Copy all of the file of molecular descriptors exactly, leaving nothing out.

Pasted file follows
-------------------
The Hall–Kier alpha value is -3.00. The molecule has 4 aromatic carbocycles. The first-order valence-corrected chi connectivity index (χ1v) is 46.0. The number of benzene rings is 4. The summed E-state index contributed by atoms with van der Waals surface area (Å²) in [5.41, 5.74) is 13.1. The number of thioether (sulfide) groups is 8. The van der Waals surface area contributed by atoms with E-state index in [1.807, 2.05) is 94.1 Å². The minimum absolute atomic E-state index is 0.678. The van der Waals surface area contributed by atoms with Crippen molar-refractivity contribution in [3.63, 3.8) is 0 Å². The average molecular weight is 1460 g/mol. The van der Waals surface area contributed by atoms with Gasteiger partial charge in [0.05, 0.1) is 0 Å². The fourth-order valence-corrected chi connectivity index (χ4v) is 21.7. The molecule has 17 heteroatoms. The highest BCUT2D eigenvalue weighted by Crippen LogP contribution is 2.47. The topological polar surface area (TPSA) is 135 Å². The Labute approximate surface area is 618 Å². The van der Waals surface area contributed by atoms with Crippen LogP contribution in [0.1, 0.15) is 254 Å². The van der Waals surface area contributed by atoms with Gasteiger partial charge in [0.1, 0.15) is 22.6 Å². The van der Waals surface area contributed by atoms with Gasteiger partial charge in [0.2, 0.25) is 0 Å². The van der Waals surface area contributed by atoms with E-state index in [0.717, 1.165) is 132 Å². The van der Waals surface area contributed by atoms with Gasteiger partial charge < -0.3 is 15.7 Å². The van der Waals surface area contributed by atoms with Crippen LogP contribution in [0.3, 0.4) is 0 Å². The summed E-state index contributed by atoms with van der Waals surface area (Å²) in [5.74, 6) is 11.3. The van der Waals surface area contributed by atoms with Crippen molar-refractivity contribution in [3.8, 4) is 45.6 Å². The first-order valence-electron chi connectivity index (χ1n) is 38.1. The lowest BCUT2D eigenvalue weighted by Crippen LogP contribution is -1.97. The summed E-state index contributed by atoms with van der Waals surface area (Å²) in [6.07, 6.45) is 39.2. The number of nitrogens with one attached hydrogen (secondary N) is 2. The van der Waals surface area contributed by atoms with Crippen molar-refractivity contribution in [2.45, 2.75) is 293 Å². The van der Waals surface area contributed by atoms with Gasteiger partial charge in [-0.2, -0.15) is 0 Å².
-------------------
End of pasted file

The Hall–Kier alpha value is -3.00. The molecule has 4 aromatic carbocycles. The first-order valence-corrected chi connectivity index (χ1v) is 46.0. The number of benzene rings is 4. The summed E-state index contributed by atoms with van der Waals surface area (Å²) in [5.41, 5.74) is 13.1. The number of thioether (sulfide) groups is 8. The van der Waals surface area contributed by atoms with E-state index in [1.807, 2.05) is 94.1 Å². The minimum absolute atomic E-state index is 0.678. The van der Waals surface area contributed by atoms with Crippen molar-refractivity contribution in [3.63, 3.8) is 0 Å². The average molecular weight is 1460 g/mol. The van der Waals surface area contributed by atoms with Gasteiger partial charge in [0.05, 0.1) is 0 Å². The fourth-order valence-corrected chi connectivity index (χ4v) is 21.7. The molecule has 17 heteroatoms. The highest BCUT2D eigenvalue weighted by Crippen LogP contribution is 2.47. The topological polar surface area (TPSA) is 135 Å². The Labute approximate surface area is 618 Å². The van der Waals surface area contributed by atoms with Crippen LogP contribution in [0.1, 0.15) is 254 Å². The van der Waals surface area contributed by atoms with Gasteiger partial charge in [0.1, 0.15) is 22.6 Å². The van der Waals surface area contributed by atoms with Gasteiger partial charge in [0.2, 0.25) is 0 Å². The van der Waals surface area contributed by atoms with E-state index in [0.717, 1.165) is 132 Å². The van der Waals surface area contributed by atoms with Gasteiger partial charge < -0.3 is 15.7 Å². The van der Waals surface area contributed by atoms with Crippen LogP contribution in [0.3, 0.4) is 0 Å². The summed E-state index contributed by atoms with van der Waals surface area (Å²) in [5.74, 6) is 11.3. The van der Waals surface area contributed by atoms with Crippen molar-refractivity contribution in [3.8, 4) is 45.6 Å². The first-order valence-electron chi connectivity index (χ1n) is 38.1. The lowest BCUT2D eigenvalue weighted by Crippen LogP contribution is -1.97. The summed E-state index contributed by atoms with van der Waals surface area (Å²) in [6.07, 6.45) is 39.2. The number of nitrogens with one attached hydrogen (secondary N) is 2. The van der Waals surface area contributed by atoms with Crippen molar-refractivity contribution in [2.45, 2.75) is 293 Å². The van der Waals surface area contributed by atoms with Gasteiger partial charge in [-0.2, -0.15) is 0 Å².